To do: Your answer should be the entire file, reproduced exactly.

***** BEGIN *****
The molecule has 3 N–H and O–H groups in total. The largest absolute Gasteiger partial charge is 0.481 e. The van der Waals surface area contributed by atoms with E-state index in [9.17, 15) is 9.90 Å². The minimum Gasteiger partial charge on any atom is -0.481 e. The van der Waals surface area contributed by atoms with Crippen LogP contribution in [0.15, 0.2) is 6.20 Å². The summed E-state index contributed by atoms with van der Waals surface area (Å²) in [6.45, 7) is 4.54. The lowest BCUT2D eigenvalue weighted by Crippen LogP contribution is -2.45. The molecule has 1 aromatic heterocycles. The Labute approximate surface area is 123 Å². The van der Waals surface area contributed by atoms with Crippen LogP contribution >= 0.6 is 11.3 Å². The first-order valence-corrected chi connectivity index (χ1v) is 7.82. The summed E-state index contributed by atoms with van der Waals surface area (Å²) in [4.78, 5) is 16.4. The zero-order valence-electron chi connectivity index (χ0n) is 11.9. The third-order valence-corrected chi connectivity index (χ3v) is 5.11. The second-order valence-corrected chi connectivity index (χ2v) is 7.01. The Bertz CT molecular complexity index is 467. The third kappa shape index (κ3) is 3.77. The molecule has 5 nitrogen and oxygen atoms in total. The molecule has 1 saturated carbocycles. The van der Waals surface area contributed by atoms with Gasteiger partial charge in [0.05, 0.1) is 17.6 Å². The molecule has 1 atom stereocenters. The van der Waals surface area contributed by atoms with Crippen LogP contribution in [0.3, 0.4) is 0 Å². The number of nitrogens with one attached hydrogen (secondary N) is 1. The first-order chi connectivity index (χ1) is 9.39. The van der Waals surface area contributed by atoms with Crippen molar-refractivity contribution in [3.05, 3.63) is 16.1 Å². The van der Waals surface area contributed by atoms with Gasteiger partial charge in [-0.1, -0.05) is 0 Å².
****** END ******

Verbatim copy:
The molecule has 3 N–H and O–H groups in total. The largest absolute Gasteiger partial charge is 0.481 e. The van der Waals surface area contributed by atoms with E-state index in [9.17, 15) is 9.90 Å². The minimum Gasteiger partial charge on any atom is -0.481 e. The van der Waals surface area contributed by atoms with Crippen LogP contribution in [0.15, 0.2) is 6.20 Å². The summed E-state index contributed by atoms with van der Waals surface area (Å²) in [6.45, 7) is 4.54. The lowest BCUT2D eigenvalue weighted by Crippen LogP contribution is -2.45. The molecule has 1 aromatic heterocycles. The Labute approximate surface area is 123 Å². The van der Waals surface area contributed by atoms with Crippen LogP contribution >= 0.6 is 11.3 Å². The first-order valence-corrected chi connectivity index (χ1v) is 7.82. The summed E-state index contributed by atoms with van der Waals surface area (Å²) in [4.78, 5) is 16.4. The zero-order valence-electron chi connectivity index (χ0n) is 11.9. The third-order valence-corrected chi connectivity index (χ3v) is 5.11. The second-order valence-corrected chi connectivity index (χ2v) is 7.01. The Bertz CT molecular complexity index is 467. The third kappa shape index (κ3) is 3.77. The molecule has 5 nitrogen and oxygen atoms in total. The molecule has 1 saturated carbocycles. The van der Waals surface area contributed by atoms with Gasteiger partial charge in [0.05, 0.1) is 17.6 Å². The molecule has 1 atom stereocenters. The van der Waals surface area contributed by atoms with Crippen LogP contribution in [0.3, 0.4) is 0 Å². The number of nitrogens with one attached hydrogen (secondary N) is 1. The first-order chi connectivity index (χ1) is 9.39. The van der Waals surface area contributed by atoms with Crippen molar-refractivity contribution in [3.05, 3.63) is 16.1 Å². The van der Waals surface area contributed by atoms with Gasteiger partial charge in [-0.1, -0.05) is 0 Å².